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Mexican mosquitoes: overcoming barriers for dengue and Zika virus infection




Garcia Luna, Selene M., author
Black, William C., IV, advisor
Ebel, Gregory D., committee member
Perera, Rushika, committee member
Hess, Ann M., committee member

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The mosquito transmitted arboviruses cause an important burden of disease worldwide. In Latin America dengue disease is endemic with more than 1 million dengue fever cases reported yearly. In addition to dengue, chikungunya and Zika viruses have been also circulating since their introduction in 2014 and 2015 respectively. For a mosquito-borne infection to occur susceptible humans, the mosquito vector and the virus should coincide. This dissertation was focused in the mosquito vector and its ability to acquire, maintain and then transmit the virus, termed vector competence. The vector competence was a fundamental measure for the research chapters in which we studied different aspects on the interactions between Aedes aegypti and Aedes albopictus mosquitoes and Dengue-2 and Zika viruses. This dissertation includes three research chapters which were based on the following specific aims. Specific aim 1: Determine the patterns of gene flow and vector competence for DENV-2 of Aedes aegypti from around the Mexican Neovolcanic Axis. It was previously reported that the intersection of the Neovolcanic axis (NVA) with the Gulf of Mexico coast in the state of Veracruz acts as a discrete barrier to gene flow among Ae. aegypti populations north and south of the NVA. These collections also differed in their vector competence (VC) for Dengue virus serotype 2 (DENV-2). Therefore, the goal of the present study was to determine if the same patterns remained 8 years later in collections from 2012. For which haplotype variation for the mitochondrial ND4 and the nuclear genes Dicer-2 and Argonaute-2 was analyzed for north and south of the NVA mosquito populations. Also, the VC of those populations for DENV-2 was determined (Chapter 2). Specific aim 2: Profile the microRNA response of Aedes aegypti midguts to DENV-2 exposure and DENV-2 infection. The microRNA pathway has been found to modulate important physiological mechanisms in mosquito vectors. Therefore in the context of DENV infection, miRNA modulation may provide information about key genes that are important for infection. Differential expression patterns of miRNAs from mosquito midguts upon infection have been unexplored. Therefore, we explored on the involvement of the miRNA pathway in persistently DENV-2 infected mosquitoes, for which DENV-2 virus was detected at 14 days post-infection (dpi). Two comparisons were included in the study. In the first group, DENV-2 infected midguts that produced a disseminated infection (did not have a midgut escape barrier) were contrasted with those that were given a non-infectious blood meal. Also, we included a comparison group from a subset of mosquitoes from the same cohort that were exposed to DENV-2 regardless of their midgut infection status contrasted to unexposed mosquitoes. Analysis of miRNA regulation in mosquitoes may help us to understand more about the intricate interactions between the virus and the vector host (Chapter 3). Specific aim 3: Assess the variation in competence for Zika virus transmission by Aedes aegypti and Aedes albopictus from Mexico. Previous studies have reported low Zika virus (ZIKV) transmission rates for the Asian lineage of ZIKV using mosquitoes from a wide geographical range from the Americas. Beside low transmission rates we hypothesized that VC is variable and is highly dependent upon the geographic origin of the mosquito populations. Hence, we analyzed the ZIKV transmission potential of recently colonized Aedes collections. Ten Ae. aegypti and three Ae. albopictus collections from different locations across Mexico were analyzed for ZIKV (strain PRVABC59 Asian genotype) vector competence at 7 and 14 dpi. We calculated the additive contribution of each of the four transmission barriers to ZIKV infection. In addition, we evaluated the contribution of both mosquito species to ZIKV transmission in areas where their distributions overlap (Chapter 4).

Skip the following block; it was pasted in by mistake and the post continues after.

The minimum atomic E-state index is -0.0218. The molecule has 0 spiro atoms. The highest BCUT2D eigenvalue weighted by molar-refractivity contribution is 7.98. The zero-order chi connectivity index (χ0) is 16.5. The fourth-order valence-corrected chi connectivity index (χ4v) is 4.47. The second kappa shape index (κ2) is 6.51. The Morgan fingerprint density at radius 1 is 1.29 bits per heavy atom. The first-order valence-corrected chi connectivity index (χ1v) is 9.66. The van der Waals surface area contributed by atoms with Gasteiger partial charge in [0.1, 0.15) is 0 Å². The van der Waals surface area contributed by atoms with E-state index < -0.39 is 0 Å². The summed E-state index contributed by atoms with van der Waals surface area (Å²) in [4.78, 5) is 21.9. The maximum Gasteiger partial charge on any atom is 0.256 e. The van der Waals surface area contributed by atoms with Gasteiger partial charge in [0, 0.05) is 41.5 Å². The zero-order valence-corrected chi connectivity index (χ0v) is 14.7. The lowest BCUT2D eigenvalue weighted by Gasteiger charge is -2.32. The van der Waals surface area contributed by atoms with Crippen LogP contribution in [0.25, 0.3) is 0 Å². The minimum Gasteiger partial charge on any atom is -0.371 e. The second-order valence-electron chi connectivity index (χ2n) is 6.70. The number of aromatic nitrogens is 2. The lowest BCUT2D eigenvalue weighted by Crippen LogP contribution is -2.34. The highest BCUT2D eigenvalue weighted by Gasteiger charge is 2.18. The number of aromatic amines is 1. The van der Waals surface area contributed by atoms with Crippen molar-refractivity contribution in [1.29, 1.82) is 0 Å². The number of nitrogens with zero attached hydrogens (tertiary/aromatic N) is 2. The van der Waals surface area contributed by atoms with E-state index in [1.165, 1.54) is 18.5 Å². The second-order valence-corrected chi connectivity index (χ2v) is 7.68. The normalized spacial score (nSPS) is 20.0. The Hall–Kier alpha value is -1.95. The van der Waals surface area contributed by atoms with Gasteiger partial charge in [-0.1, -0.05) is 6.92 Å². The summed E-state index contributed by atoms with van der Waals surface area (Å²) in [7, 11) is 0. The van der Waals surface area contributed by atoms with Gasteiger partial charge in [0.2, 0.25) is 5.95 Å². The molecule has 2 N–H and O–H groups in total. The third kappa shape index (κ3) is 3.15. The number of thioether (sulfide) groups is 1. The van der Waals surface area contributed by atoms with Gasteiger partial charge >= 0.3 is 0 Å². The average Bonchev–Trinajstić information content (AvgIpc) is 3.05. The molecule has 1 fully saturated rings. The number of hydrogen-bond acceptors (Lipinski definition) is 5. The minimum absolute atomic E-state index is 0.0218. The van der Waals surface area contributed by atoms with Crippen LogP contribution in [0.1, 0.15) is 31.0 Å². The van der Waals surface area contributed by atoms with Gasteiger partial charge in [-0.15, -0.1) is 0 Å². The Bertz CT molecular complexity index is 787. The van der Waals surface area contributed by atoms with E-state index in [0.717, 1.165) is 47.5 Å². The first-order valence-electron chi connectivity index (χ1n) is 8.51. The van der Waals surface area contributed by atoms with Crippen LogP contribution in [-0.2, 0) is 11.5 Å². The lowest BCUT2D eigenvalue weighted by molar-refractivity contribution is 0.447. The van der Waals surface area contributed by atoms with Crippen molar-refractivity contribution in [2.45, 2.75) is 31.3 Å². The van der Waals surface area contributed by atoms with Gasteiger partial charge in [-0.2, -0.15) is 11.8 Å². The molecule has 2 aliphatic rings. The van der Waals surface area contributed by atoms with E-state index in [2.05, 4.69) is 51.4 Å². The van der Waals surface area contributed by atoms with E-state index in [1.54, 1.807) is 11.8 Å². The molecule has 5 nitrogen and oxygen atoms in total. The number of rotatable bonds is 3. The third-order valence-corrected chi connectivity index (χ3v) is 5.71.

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Dengue virus
vector competence
Zika virus


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